Texas A&M has six entries ranked within the top four of their events, tied with Oregon for the most in the country, including four that enter as the top seeds. Add in another four seeded between No. 5 and No. 8 and the Aggies have 10 total entries in position to score based on the rankings.
Arkansas has four seeded in the top four of their events — including two-time indoor pole vault champ Andrew Irwin — but not to be outdone by the Aggies they have seven entries seeded between No. 5 and No. 8 for a total of 11 in scoring position. This gives the Razorbacks the potential to more drastically improve upon their projected score than can the Aggies with finishes that exceed their seedings.
Oregon and Florida State both have nine entries apiece in scoring position, though the Ducks hold the overall edge over the Seminoles in total entries, 13 to 10. Defending champions Florida have seven seeded in scoring position, but another five on the fringe of scoring position between No. 9 and No. 12, including three at 400 meters.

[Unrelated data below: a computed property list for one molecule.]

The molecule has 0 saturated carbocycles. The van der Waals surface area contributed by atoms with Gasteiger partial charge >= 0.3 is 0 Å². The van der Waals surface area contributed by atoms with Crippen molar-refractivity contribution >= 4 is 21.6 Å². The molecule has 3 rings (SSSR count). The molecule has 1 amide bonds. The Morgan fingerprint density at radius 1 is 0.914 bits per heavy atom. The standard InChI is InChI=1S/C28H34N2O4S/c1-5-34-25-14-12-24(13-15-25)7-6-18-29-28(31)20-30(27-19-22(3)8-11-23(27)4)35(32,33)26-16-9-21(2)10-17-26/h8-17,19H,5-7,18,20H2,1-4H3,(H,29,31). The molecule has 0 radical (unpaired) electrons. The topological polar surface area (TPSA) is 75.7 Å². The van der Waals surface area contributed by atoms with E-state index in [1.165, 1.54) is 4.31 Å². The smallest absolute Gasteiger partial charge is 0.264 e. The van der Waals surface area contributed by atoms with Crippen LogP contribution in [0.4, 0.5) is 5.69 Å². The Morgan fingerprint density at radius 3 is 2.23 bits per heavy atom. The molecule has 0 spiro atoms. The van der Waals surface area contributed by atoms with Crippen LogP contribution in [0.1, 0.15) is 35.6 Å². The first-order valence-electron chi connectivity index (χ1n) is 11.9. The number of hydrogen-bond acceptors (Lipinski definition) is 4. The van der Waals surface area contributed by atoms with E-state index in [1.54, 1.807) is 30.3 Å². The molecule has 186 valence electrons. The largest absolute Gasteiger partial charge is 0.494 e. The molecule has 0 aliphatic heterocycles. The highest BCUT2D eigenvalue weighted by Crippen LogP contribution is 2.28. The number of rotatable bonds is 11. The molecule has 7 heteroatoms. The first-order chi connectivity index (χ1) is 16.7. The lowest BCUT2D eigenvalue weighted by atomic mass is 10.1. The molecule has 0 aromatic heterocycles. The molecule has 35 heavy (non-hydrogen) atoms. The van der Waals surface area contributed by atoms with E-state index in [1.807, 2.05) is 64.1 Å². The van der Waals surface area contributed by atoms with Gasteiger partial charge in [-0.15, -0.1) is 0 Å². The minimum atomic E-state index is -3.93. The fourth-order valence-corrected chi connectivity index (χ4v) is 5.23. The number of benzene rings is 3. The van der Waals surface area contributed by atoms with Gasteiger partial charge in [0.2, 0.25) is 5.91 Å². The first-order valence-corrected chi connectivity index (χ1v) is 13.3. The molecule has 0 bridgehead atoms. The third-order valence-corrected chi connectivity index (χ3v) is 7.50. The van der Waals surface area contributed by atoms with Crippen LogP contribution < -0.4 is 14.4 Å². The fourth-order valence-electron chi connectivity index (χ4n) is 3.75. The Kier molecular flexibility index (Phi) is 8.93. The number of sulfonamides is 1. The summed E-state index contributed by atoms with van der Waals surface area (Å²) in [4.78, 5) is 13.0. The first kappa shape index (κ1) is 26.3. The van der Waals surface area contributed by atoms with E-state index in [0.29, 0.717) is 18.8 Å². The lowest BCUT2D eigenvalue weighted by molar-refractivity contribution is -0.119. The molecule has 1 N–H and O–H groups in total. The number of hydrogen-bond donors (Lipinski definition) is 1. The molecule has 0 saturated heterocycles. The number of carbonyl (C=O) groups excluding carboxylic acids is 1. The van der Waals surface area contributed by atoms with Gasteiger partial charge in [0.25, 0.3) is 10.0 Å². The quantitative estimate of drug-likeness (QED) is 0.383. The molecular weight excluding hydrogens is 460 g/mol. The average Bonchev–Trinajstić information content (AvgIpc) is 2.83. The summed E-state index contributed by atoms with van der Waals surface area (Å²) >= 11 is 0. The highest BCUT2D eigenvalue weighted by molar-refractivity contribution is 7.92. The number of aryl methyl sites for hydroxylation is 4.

This race could be a scorcher. Ole Miss’ Isiah Young broke the 10-second barrier with a 9.99 (+0.3m/s) to claim the top seed, but the next six sprinters ranked behind him have all run faster than 10.10 this season. TCU’s Charles Silmon is the top challenger at 10.03 (+1.7m/s) as the top seed out of the West Prelims, along with 2012 eighth-place finisher Aaron Ernest of LSU at 10.04w (+3.6m/s). Dentarius Locke of Florida State is also a big factor after going 10.05 (+1.6m/s) at the East Prelims. Ameer Webb of Texas A&M leads a cast of three Aggies in the event as the No. 8 seed, though an improvement from 20th for his two teammates would be a big boost in the team race. Young, Webb and Silmon all also have The Bowerman aspirations, as Young is on the final Watch List and Webb and Silmon also received mention.